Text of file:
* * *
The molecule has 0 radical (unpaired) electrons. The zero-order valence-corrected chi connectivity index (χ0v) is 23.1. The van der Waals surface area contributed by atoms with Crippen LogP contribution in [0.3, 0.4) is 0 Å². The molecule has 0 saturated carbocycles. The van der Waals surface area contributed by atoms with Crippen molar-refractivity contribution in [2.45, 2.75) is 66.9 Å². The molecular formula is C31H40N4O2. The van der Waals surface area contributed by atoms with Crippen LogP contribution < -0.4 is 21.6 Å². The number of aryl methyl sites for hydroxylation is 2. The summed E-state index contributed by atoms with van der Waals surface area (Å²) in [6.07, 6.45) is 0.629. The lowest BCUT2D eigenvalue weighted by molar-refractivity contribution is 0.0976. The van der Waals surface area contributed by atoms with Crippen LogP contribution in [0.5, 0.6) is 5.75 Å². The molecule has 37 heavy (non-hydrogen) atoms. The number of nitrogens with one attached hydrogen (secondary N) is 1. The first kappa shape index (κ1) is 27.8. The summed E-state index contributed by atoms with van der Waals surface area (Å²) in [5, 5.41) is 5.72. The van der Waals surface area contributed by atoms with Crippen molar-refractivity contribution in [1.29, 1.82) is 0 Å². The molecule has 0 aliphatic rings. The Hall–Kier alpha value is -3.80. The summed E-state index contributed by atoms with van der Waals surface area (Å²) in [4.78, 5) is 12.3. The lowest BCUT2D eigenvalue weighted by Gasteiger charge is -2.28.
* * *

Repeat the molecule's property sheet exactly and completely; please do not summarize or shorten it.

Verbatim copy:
The molecule has 0 radical (unpaired) electrons. The zero-order valence-corrected chi connectivity index (χ0v) is 23.1. The van der Waals surface area contributed by atoms with Crippen LogP contribution in [0.3, 0.4) is 0 Å². The molecule has 0 saturated carbocycles. The van der Waals surface area contributed by atoms with Crippen molar-refractivity contribution in [2.45, 2.75) is 66.9 Å². The molecular formula is C31H40N4O2. The van der Waals surface area contributed by atoms with Crippen LogP contribution < -0.4 is 21.6 Å². The number of aryl methyl sites for hydroxylation is 2. The summed E-state index contributed by atoms with van der Waals surface area (Å²) in [6.07, 6.45) is 0.629. The lowest BCUT2D eigenvalue weighted by molar-refractivity contribution is 0.0976. The van der Waals surface area contributed by atoms with Crippen LogP contribution in [0.5, 0.6) is 5.75 Å². The molecule has 37 heavy (non-hydrogen) atoms. The number of nitrogens with one attached hydrogen (secondary N) is 1. The first kappa shape index (κ1) is 27.8. The summed E-state index contributed by atoms with van der Waals surface area (Å²) in [5, 5.41) is 5.72. The van der Waals surface area contributed by atoms with Crippen molar-refractivity contribution in [1.29, 1.82) is 0 Å². The molecule has 0 aliphatic rings. The Hall–Kier alpha value is -3.80. The summed E-state index contributed by atoms with van der Waals surface area (Å²) in [4.78, 5) is 12.3. The lowest BCUT2D eigenvalue weighted by Gasteiger charge is -2.28.